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I'm reading Thich Nhat Hanh's "The heart of the Buddhist teaching". When discussing the three dharma seals he talks about misconceptions of suffering. He says that teachings where suffering is considered a basic element of reality are wrong:

But sometimes only Two Dharma Seals are taught - suffering and nirvana. .... But suffering is not a basic element of existence. It is a feeling. When we insist on something that is impermanent and without self being permanent and having a self, we suffer. The Buddha taught that when suffering is present, we have to identify it and take the necessary steps to transform it. He did not teach that suffering is always present.

This makes sense to me intuitively How do the different schools, i.e. TNH as well as those opposing, justify their position? What do they use as their reference?

I have read this Q/A here however I am more interested in the references and how the different ideas are defended. The Q/A linked seems to be more opinion based, which is fine of course.

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I think that the second noble truth says that suffering co-arises with craving -- and the third noble truth says that cessation (of craving and suffering) happens.

It's being called "pervasive", I think, comes from the tilakkhaṇa -- i.e.:

  • sabbe saṅkhārā aniccā — "all saṅkhāras (conditioned things) are impermanent"
  • sabbe saṅkhārā dukkhā — "all saṅkhāras are unsatisfactory"
  • sabbe dhammā anattā — "all dharmas (conditioned or unconditioned things) are not self"

Note that it's "sabbe saṅkhārā" i.e. "all conditioned things" -- not "all dhammas" -- that are unsatsifactory.

Also note that "dukkhā" there is translated "unsatisfactory" not "suffering" -- i.e. the things themselves are unsatisfactory and impermanent.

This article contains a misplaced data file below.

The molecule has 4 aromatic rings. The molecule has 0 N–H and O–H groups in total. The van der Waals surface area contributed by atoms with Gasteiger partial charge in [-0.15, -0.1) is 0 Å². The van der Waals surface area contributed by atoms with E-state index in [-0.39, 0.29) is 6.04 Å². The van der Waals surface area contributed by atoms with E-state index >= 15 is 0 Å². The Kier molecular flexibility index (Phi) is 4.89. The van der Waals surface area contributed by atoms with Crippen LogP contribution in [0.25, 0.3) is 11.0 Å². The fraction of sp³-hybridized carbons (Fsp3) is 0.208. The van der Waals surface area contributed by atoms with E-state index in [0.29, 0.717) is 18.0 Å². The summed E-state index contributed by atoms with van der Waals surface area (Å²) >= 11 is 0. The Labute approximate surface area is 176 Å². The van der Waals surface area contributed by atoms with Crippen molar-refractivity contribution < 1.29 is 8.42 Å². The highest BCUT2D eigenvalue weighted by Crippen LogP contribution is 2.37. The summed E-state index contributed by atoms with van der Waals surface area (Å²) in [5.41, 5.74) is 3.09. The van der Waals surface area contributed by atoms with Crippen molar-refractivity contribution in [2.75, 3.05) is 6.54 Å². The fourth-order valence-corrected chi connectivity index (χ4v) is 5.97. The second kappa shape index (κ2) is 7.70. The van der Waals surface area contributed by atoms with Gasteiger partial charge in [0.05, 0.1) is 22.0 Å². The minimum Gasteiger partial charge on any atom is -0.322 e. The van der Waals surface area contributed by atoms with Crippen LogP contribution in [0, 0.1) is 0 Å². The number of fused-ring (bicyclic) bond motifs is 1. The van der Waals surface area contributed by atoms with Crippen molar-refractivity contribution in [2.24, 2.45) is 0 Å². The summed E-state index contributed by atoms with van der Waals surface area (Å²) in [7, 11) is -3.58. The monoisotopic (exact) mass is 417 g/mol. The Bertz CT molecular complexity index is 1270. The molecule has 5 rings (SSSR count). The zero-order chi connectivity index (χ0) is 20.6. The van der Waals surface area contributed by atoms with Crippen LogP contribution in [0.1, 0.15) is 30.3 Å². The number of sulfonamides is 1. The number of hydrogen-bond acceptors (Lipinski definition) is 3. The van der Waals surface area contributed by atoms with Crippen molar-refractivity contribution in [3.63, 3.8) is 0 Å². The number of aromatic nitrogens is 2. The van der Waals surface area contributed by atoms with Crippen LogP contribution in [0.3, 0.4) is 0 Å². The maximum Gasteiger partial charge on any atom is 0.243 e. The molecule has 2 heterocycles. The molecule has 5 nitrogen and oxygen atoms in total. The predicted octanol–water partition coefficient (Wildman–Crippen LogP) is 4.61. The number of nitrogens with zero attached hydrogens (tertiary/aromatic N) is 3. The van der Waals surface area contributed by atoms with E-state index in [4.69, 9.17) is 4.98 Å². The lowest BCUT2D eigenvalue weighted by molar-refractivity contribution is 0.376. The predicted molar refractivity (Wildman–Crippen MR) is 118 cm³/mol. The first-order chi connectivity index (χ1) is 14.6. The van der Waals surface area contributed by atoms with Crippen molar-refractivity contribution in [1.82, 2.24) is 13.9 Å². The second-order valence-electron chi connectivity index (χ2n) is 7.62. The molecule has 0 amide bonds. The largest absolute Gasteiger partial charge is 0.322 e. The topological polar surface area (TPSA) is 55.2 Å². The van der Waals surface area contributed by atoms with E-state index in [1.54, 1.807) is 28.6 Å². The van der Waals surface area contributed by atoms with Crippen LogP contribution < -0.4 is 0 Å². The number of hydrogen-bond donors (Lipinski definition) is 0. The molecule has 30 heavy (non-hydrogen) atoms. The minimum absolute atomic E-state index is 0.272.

Whereas "suffering" (with is another translation of "dukkhā", a context in which "dukkhā" is used) might be slightly different -- i.e. an aspect of consciousness which co-arises with craving and attachment -- i.e. craving and attaching to sankharas which are unsatisfactory and impermanent.

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This makes sense to me intuitively How do the different schools, i.e. TNH as well as those opposing, justify their position? What do they use as their reference?

There's no contradiction between what TNH said versus any other school 'cuz really whenever you ask: "Is suffering always present", it's normally assumed that the sentence meant: "Is suffering always present relative to whose frame of reference"?, not some ontological inquiry into the existence of suffering in and of itself. Because of that, TNH's explanation was based on the former context and it is indeed very true, ie. for a Buddha or His arahant disciples, suffering is not present from their frame of reference. It obviously is from a run-of-the-mill's frame of reference.

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I think . We should know suffering very deeply. I have read krishnamurti 'article In this artical.
Our opposite desire cause suffering.. For example

"I am thin and I want to become body builder " That opposite desire cause suffering.

"I should and I should be " That is conflict . That is friction.

"Friction cause suffering "

Please aware this friction..

'There is no friction. There is no suffering "

For example

"I am this and I want to that "

"Friction " suffering

And

I am this

"No friction " No suffering "

Our idea cause suffering..

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